On Thu, Mar 12, 2020 at 09:51:25AM +0100, David Hildenbrand wrote: > On 12.03.20 09:47, Michael S. Tsirkin wrote: > > On Thu, Mar 12, 2020 at 09:37:32AM +0100, David Hildenbrand wrote: > >> 2. You are essentially stealing THPs in the guest. So the fastest > >> mapping (THP in guest and host) is gone. The guest won't be able to make > >> use of THP where it previously was able to. I can imagine this implies a > >> performance degradation for some workloads. This needs a proper > >> performance evaluation. > > > > I think the problem is more with the alloc_pages API. > > That gives you exactly the given order, and if there's > > a larger chunk available, it will split it up. > > > > But for balloon - I suspect lots of other users, > > we do not want to stress the system but if a large > > chunk is available anyway, then we could handle > > that more optimally by getting it all in one go. > > > > > > So if we want to address this, IMHO this calls for a new API. > > Along the lines of > > > > struct page *alloc_page_range(gfp_t gfp, unsigned int min_order, > > unsigned int max_order, unsigned int > > *order) > > > > the idea would then be to return at a number of pages in the given > > range. > > > > What do you think? Want to try implementing that? > > You can just start with the highest order and decrement the order until > your allocation succeeds using alloc_pages(), which would be enough for > a first version. At least I don't see the immediate need for a new > kernel API.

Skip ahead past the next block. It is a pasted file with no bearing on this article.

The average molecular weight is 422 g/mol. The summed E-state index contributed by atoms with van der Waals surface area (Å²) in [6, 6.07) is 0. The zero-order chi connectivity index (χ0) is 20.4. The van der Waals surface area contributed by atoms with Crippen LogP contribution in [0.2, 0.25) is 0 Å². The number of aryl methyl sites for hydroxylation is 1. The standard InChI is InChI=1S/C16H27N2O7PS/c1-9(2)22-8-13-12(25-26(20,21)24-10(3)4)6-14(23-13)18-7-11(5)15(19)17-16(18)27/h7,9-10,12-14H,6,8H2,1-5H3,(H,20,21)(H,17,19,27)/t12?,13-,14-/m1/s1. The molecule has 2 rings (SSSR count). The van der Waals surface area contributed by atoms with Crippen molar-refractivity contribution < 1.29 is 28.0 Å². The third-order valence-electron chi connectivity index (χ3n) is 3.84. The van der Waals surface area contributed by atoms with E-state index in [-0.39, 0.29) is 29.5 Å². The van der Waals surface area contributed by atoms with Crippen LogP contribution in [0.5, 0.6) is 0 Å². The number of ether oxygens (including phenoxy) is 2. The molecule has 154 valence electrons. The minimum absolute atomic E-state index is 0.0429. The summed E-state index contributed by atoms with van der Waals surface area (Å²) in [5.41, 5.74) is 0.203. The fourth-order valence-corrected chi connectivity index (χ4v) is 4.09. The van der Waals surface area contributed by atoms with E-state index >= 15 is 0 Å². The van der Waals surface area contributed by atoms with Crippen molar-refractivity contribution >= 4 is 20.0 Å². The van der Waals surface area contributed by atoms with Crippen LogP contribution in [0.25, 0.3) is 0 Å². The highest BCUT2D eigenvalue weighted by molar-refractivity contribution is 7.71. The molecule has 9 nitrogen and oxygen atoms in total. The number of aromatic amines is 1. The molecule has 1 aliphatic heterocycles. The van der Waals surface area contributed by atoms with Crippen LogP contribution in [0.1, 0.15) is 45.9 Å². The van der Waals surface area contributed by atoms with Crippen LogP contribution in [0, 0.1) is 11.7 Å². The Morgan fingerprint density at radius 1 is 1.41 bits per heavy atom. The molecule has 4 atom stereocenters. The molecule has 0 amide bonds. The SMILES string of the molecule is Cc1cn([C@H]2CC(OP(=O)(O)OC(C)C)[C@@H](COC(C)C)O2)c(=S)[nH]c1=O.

OK I remember now. The problem is with reclaim. Unless reclaim is completely disabled, any of these calls can sleep. After it wakes up, we would like to get the larger order that has become available meanwhile. > -- > Thanks, > > David / dhildenb